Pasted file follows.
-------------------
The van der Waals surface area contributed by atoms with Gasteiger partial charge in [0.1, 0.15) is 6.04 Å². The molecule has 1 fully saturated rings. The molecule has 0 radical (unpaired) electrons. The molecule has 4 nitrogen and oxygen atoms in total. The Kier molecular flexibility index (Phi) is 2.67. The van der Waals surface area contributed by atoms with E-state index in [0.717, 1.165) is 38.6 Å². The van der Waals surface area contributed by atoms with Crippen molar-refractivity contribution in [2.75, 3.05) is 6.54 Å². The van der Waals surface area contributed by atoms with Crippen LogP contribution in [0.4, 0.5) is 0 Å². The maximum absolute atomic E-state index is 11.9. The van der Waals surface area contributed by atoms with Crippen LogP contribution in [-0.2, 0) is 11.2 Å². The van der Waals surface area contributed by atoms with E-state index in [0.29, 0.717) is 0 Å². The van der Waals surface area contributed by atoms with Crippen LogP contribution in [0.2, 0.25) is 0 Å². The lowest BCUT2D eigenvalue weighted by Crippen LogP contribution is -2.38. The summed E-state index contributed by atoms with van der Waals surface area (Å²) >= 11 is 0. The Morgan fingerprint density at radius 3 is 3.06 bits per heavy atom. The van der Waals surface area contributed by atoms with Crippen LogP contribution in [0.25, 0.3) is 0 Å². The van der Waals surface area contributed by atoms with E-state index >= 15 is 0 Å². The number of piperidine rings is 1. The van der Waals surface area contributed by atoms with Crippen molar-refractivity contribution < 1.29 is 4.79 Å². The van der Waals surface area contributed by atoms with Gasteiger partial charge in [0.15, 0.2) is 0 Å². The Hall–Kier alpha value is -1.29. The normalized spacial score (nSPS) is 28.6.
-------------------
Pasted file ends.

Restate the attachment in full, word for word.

The van der Waals surface area contributed by atoms with Gasteiger partial charge in [0.1, 0.15) is 6.04 Å². The molecule has 1 fully saturated rings. The molecule has 0 radical (unpaired) electrons. The molecule has 4 nitrogen and oxygen atoms in total. The Kier molecular flexibility index (Phi) is 2.67. The van der Waals surface area contributed by atoms with E-state index in [0.717, 1.165) is 38.6 Å². The van der Waals surface area contributed by atoms with Crippen molar-refractivity contribution in [2.75, 3.05) is 6.54 Å². The van der Waals surface area contributed by atoms with Crippen LogP contribution in [0.4, 0.5) is 0 Å². The maximum absolute atomic E-state index is 11.9. The van der Waals surface area contributed by atoms with Crippen LogP contribution in [-0.2, 0) is 11.2 Å². The van der Waals surface area contributed by atoms with E-state index in [0.29, 0.717) is 0 Å². The van der Waals surface area contributed by atoms with Crippen LogP contribution in [0.2, 0.25) is 0 Å². The lowest BCUT2D eigenvalue weighted by Crippen LogP contribution is -2.38. The summed E-state index contributed by atoms with van der Waals surface area (Å²) >= 11 is 0. The Morgan fingerprint density at radius 3 is 3.06 bits per heavy atom. The van der Waals surface area contributed by atoms with Crippen LogP contribution in [0.25, 0.3) is 0 Å². The van der Waals surface area contributed by atoms with E-state index >= 15 is 0 Å². The number of piperidine rings is 1. The van der Waals surface area contributed by atoms with Crippen molar-refractivity contribution < 1.29 is 4.79 Å². The van der Waals surface area contributed by atoms with Gasteiger partial charge in [0.15, 0.2) is 0 Å². The Hall–Kier alpha value is -1.29. The normalized spacial score (nSPS) is 28.6.